With President Donald Trump and a slew of lawyers and judges in attendance at the U.S. Supreme Court, Brett Kavanaugh was formally welcomed Thursday to his new position as an associate justice.
Reflecting dramatic events of the last 24 hours, Acting Attorney General Matthew Whitaker made an appearance, while Justice Ruth Bader Ginsburg did not.
Whitaker replaced Jeff Sessions Wednesday after Sessions abruptly resigned at the behest of Trump. As for Ginsburg, she was absent because she broke three ribs on Wednesday and was in the hospital, a surprise happening that dominated the chatter before and after the investiture.
The investiture marked Kavanaugh’s fourth turn at a swearing-in, a formality that was followed by a reception at the court with family, friends and judges invited. Privately, Trump and first lady Melania Trump met with the justices and stood for pictures to be taken.
Most, if not all, of the judges on the U.S. Court of Appeals for the District of Columbia Circuit were on hand, including Chief Judge Merrick Garland, whose chance to become a justice was blocked by Senate Judiciary Chairman Mitch McConnell, R-Kentucky, who also was at the event.
Among private practice lawyers who attended were Lisa Blatt of Arnold & Porter, Greg Garre of Latham & Watkins, Miguel Estrada and Mark Perry of Gibson, Dunn & Crutcher and Robert Bennett, of counsel at Schertler & Onorato.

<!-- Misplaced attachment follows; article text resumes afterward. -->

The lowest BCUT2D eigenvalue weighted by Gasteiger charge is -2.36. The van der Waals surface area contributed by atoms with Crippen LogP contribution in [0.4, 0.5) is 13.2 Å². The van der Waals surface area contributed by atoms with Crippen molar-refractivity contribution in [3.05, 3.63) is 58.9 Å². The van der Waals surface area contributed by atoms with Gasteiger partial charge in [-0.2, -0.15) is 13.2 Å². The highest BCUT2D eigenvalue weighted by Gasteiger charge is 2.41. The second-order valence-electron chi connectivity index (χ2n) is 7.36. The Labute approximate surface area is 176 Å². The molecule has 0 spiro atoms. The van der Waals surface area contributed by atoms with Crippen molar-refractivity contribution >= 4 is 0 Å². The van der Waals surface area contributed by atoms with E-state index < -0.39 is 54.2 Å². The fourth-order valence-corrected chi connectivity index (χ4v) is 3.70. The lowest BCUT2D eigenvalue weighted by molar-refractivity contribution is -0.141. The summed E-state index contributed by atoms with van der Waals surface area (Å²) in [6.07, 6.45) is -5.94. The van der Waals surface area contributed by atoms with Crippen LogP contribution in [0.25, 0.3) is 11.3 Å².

Federalist Society officials Eugene Meyer and Leonard Leo were spotted in the audience, as were three Republican former attorneys general: John Ashcroft, Michael Mukasey, and Alberto Gonzales.
U.S. Solicitor General Noel Francisco was present, along with a large contingent from the SG’s office. Deputy Attorney General Rod Rosenstein came into the court with Whitaker, a former U.S. attorney in Iowa who had been serving as the chief of staff to Sessions before his ouster Wednesday. Whitaker on Thursday presented Kavanaugh’s commission, which had been signed by Trump and Sessions.
Other attendees included: Monsignor Peter Vaghi, a lawyer and the pastor of Little Flower Church in Bethesda, Maryland, where Kavanaugh was an altar boy, also active in the annual Red Mass that justices attend in Washington; Mark Cannon, administrative assistant to Chief Justice Warren Burger; former White House counsel Donald McGahn; and Sen. Lindsey Graham, R-South Carolina.